Mintel and EIU Team Up to Investigate FMCG Trends for 2013

For the first time, economic forecaster The Economist Intelligence Unit (EIU) has teamed up with Mintel to predict key trends for the future of different fast moving consumer good (FMCG) categories in emerging markets and the U.K. and U.S.

The findings are revealed in the paper, “Convergence with Divergence,” which analyzes how household spending in China, India, Mexico, Turkey and South Africa will change in comparison to the U.S. and U.K. over the next three years. Providing an in-depth picture of micro and macro trends, the report reveals that consumer spending in these emerging markets is expected to grow between 7.7% and 15.2% a year between 2013 and 2016 compared with 4.5% in the U.S.

While the world’s developed economies are still dealing with the fallout from the banking crisis of 2008, many emerging markets have seen incomes rise significantly, providing significant growth opportunities for FMCG businesses looking to enter new markets. Each market continues to differ and a need for businesses to understand their market remains integral.

In the U.S., the following trends are to be expected:

  • Clothing, beauty, personal care and household products will bounce back—with beauty in particular experiencing a resurgence.
  • While alcohol is currently experiencing a boom as demand for sparkling wine grows, this is not expected to last and will flatten out in the next three years.
  • The food service category is key and restaurants will continue to thrive as total spending recovers.

Peter Ayton, global consumer analyst at Mintel, commented, “The collaboration with the EIU allowed us to look at both the micro and macro-economic trends providing a more accurate prediction for businesses looking to explore new and emerging markets for their products. By also analyzing the U.S. and U.K. we are able to provide a comparison with these more mature markets. The U.S. for instance will grow more slowly than those emerging economies, but will experience stronger demand in beauty, soft drinks and clothing. The U.S. also illustrates how innovation is key to market development in mature markets. On-trade alcohol sales are naturally prone to consumers’ belt-tightening in tougher times, but retailers have been stimulating demand from a customer base looking for new ideas through innovation.”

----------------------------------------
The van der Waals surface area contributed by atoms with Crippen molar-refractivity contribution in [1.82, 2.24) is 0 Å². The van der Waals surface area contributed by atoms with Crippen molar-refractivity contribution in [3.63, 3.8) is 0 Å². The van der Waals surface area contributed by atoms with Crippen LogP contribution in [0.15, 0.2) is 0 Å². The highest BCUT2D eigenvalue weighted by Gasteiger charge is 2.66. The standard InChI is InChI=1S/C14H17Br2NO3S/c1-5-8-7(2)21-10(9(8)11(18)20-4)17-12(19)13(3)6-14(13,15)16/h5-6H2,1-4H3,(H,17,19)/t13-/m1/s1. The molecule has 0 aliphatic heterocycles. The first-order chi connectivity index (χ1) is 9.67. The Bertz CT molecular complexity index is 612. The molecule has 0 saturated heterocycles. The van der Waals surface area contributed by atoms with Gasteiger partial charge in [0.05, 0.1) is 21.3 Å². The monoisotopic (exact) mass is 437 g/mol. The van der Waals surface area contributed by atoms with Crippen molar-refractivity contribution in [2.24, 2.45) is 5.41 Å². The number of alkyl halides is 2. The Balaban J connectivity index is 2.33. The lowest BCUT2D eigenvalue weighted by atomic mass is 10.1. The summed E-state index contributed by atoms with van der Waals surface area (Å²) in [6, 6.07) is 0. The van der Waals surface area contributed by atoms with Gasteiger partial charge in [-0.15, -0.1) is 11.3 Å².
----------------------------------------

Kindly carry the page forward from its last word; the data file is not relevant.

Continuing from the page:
“In the U.S., total expenditure is likely to rise by just 2.8%—driven in part by the growth in their mighty food service market, currently worth twice the total spending on prepared food and commodity food. Each market is unique and understanding the trends and opportunities for each market should be central to all business investment decisions in the next three years,” said Jon Copestake, retail and consumer goods analyst at the Economist Intelligence Unit.

In summary, key findings for each of the markets analyzed is as follows:

  • Turkey is experiencing a growth in sun cream as cultural changes mean more people are willing to sunbathe in public.
  • China is likely to see a growth in laundry detergents due to growth in washing machines (grown from 1% of rural households in 2000 to 16% in 2010).
  • India’s prepared food market has more than doubled with cereal consumption increasing. Household products are expected to grow by over 20% a year in the forecast period.
  • In Mexico, the pet food market is booming, with sales doubling in the last five years.
  • South Africans are acquiring more expensive tastes in drinks and coffee is expected to see an annual growth of 8.8% a year.
  • In the U.K., chocolates and other cheap treats are proving popular—particularly individually wrapped branded sweets.
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